A prospective, randomized, double-blinded study comparing the efficacy and side effects of alfuzosin and terazosin for treatment of vesico-urethral reflex dyssynergia in dogs
MetadataShow full item record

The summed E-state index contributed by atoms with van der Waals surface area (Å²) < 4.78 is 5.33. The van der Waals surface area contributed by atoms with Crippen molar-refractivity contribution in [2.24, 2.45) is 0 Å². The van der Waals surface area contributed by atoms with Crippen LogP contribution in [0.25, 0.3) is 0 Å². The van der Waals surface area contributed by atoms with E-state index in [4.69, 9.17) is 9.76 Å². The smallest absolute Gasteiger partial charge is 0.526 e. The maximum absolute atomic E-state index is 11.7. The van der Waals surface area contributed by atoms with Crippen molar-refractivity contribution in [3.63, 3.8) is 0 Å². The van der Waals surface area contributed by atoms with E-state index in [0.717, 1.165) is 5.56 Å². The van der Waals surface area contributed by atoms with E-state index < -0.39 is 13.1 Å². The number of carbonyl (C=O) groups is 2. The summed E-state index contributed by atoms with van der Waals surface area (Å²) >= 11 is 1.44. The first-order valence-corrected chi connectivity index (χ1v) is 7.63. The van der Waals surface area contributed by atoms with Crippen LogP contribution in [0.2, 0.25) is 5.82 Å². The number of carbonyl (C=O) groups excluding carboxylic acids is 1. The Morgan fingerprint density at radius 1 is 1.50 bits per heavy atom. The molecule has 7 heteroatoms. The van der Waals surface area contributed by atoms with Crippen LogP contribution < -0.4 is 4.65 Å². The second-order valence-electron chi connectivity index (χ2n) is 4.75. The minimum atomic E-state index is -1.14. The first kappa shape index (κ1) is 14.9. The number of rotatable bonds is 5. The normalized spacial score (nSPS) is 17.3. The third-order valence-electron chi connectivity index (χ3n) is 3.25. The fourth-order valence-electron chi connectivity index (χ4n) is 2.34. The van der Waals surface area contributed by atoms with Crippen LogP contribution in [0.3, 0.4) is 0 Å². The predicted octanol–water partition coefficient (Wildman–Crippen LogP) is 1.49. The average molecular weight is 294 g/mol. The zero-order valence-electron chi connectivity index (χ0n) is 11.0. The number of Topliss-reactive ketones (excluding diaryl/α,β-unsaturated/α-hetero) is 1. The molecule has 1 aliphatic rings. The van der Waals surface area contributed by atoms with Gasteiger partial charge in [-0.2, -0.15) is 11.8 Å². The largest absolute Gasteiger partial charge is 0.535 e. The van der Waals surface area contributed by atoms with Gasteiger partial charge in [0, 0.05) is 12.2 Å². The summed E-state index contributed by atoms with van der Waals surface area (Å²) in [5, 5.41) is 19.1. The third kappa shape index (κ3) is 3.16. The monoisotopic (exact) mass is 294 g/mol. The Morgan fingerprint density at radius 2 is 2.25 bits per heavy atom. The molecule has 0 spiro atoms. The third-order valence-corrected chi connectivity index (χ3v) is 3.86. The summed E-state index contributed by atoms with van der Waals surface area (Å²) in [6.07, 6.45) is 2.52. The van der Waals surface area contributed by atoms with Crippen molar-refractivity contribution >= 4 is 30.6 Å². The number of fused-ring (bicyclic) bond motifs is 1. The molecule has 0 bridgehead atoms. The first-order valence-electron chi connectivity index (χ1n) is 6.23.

Twenty-six male dogs with vesico-urethral reflex dyssynergia (VURD) were treated randomly with alfuzosin or terazosin 0.25 mg/kg twice daily for six weeks to compare efficacy, side effects and long term effects. Dogs were referred to the Clinic for Companion Animals of Utrecht University with signs of (partial) urethral obstruction. Physical examination, abdominal ultrasonography, urinalysis and a radiographic contrast study (urethrocystography) were routinely performed. If no mechanical causes of obstruction or disease of the distal urinary tract were observed, the diagnosis VURD was presumed and the dogs were included in the study. Data were obtained weekly during contact with the owners during the treatment period. Later follow-up information was obtained from owners or referring veterinarians. The dogs had a mean age of 7.2 years, and a mean weight of 43 kg. Labrador Retrievers made out 54% of the study group. The amount of dogs that had a good response to treatment in the alfuzosin group (n=7) was not significantly higher compared to the terazosin group (n=2; P=0.089). The amount of dogs with mild dysuria that had a good response to treatment in the alfuzosin group (n=6) was on the edge of being significantly more compared to the terazosin group (n=1; P=0.05).The response to treatment was not significantly different between castrated dogs and non-castrated dogs (P=1.000) and between surgically and chemically castrated dogs (P=0.580). The response to treatment between Labrador Retrievers and other breeds was without difference (P=1.000). There was no significant difference in the amount of dogs in which side effects were reported between the treatment groups (P=0.401), castrated and non-castrated dogs (P=1.000), surgically and chemically castrated dogs (P=1.000) and between Labrador Retrievers and other breeds (P=0.683). Significantly more dogs treated with terazosin (n=5) had severe side effects in which treatment was either ceased or tapered (n=0; P=0.042). No significant difference in survival time was found between treatment groups (P=0.604) and between Labrador Retrievers and other breeds (P=0.515). Dogs that were surgically castrated prior to or during treatment had a significant better survival time (P=0.044). The survival time of a dog was significantly less when dogs had severe dysuria (P=0.029). The duration of dysuria prior to treatment made no significant difference in the survival time (P=0.705).